Mihai's Weblog

July 17, 2009

Security issues with sudo

Filed under: Uncategorized — Mihai Vărzaru @ 6:53 am

I posted the issue described bellow in a post on ubuntu forums. They closed my thread in a few hours so I am reposting it here so that you can comment on it. If I don’t get some reasonable feedback from the linux community until next week I will publish code and step by step instructions on how to use it.

1. The problem
In Ubuntu gksu and sudo can be hijacked by an attacker who already has access to the current non-administrative default account. In order to do that you can simply create a bin directory in your home folder, add that directory to PATH and create in it the scripts: gksu and sudo. The scripts would silently run any application the attacker wants with root privileges and start the application you wanted to start in the first place so that you won’t notice a thing.
So, after the attacker application (got on a website with a firefox bug for example) gets access to your limited default account all it has to do in order to get root access is the above and wait for you run something with administrative rights (like synaptic from the menu; at some point even the updater which runs automatically was calling gksu with a relative path). This largely defeats the purpose of having a limited account on a desktop version of Ubuntu. The code to do this is very simple and even a script kiddie can make it if he doesn’t find it somewhere on the internet.
I did test multiple times the things I said above.

2. The do it right solution
I don’t know how to fix sudo but for gksu I have an idea and I posted it on the gksu bug I submited a year and a half ago. Even if you set a description gksu should show the complete path of the application it is running. The presence of the description still leaves easy social engineering attacks (people don’t read all the text in a form or they don’t understand linux commands) but an advanced user has a chance to realize he is hacked. A more complete solution would require not being able to modify menu entries for administrative applications and, of course, having absolute paths in those menu entries.
Sudo solutions might go in the direction of modifying the most used terminal in order to treat sudo specially but I find that very problematic. The simple, working, correct solution is to also lock the screen and show what you are executing.
There might be a system wide solution for any administrative start commands in a way that the system (kernel and some base applications) treats differently the sudo/gksu type of commands. It would not use the path to search for sudo but only its predefined location and the path used for the applications sudo runs would be only changeable with root access. But I understand too little about linux as a whole in order to realize all the implications of this.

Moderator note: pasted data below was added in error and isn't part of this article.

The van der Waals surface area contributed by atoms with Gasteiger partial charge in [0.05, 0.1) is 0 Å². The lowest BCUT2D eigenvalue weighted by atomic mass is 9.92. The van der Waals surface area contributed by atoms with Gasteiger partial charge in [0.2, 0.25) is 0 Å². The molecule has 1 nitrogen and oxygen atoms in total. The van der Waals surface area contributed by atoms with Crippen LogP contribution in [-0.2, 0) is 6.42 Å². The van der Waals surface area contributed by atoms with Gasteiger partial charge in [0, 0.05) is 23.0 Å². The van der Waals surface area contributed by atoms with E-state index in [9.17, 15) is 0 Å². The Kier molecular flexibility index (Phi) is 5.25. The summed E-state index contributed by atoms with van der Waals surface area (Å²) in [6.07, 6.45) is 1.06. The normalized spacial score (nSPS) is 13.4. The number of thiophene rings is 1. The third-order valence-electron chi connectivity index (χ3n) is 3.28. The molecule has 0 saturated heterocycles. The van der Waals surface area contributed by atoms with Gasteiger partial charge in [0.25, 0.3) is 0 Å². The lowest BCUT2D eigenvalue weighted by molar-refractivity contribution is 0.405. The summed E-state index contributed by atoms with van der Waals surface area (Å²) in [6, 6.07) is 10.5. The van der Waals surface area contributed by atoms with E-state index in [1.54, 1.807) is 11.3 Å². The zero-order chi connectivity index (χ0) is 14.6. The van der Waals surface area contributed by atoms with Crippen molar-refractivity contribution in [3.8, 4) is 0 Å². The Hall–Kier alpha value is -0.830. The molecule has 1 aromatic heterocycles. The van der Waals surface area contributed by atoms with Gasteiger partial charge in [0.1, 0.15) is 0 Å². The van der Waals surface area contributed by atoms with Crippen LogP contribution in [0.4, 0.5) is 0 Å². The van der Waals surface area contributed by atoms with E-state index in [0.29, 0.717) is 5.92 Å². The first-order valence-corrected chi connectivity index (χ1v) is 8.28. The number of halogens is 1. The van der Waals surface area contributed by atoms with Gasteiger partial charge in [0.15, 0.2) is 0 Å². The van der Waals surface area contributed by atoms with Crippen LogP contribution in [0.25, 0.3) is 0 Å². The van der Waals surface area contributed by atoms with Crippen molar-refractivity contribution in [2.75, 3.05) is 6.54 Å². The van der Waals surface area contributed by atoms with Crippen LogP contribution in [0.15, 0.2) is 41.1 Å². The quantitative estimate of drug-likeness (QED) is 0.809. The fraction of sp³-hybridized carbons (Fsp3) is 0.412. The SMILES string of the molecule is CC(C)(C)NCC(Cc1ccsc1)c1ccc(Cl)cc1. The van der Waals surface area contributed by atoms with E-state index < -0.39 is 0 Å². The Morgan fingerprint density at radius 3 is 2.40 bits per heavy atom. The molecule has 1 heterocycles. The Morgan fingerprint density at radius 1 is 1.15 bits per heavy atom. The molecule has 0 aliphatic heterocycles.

There also is the simple and very restrictive solution of not having local user paths, only paths that are modifiable by root access.
The use of unlock on some ubuntu applications (User settings) puzzles me. The password prompt you get there does not lock the screen and it seems that you don’t have a way to realize if it is the system asking you the password or an applications that looks just like “user settings” (it is very easy to create clones in open source). I haven’t looked deeper into unlock but superficially it doesn’t look like a solution for gksu problems.
Any solution without having an administrative (locked, grayed out, something that only a root application can do) screen where to enter the password and see exactly what you are running is prone to attacks where the random dialog appears and asks you for password (maybe it knows that you are running synaptic and somehow expect to be asked about password).

3. The sad solution
No gksu and sudo. Users log out and log in as root for administrative stuff. Of course they will end up using only root and here the limited account “protection” stops.

4. The “great new thing” solution
Get rid of the default limited user account on desktop installations. Even if that user account works properly in connection with doing administrative jobs its limitation don’t prevent an attacker to do damage where it mostly matters for you. For 99% of the users their documents and most other things they care about are accessible/modifiable with the limited user account. This includes those secret pictures you have with your new girlfriend. Browser settings can also be altered without administrative rights, and of course browsing history, cache and saved passwords are not locked behind the “root door”. There are things that the malware can’t do on limited accounts like sniffing, key logging, reading your credit card from firefox memory but attackers can find creative ways around these limitations (can’t they install addons without root access? don’t those addons get to the firefox internals?).  For me, the part of the system for which I need root access is the part I care less about. For instance I installed the version of Ubuntu (9.04) I am talking from 2h ago (45 min of my time I think). On my desktop system (doing usual stuff: internet, music, pictures) if an attacker gets from limited account to root access he mostly can hide better from me (rootkits). But I am not really searching for him so I won’t find him anyway.
As for limited access preventing users and applications to do stupid things. Users are not prevented too much to mess their system by root access (they need to type “sudo rm -fr /*” instead of “rm -fr /*”; saving a document in / by accident is not the biggest problem in the world; for deleting system files they could be prompted anyway). User applications are prevented to arbitrarily break the system but there is a long time since I’ve seen an application trying to break my system in any place other than the installer. Its true that default root access would allow applications to grow more ill behaved (like saving user settings in /usr) but we might find solutions for that without using a default limited account (at least not as limited as it is now; minimal set of restrictions, warnings, etc for properly behaving applications).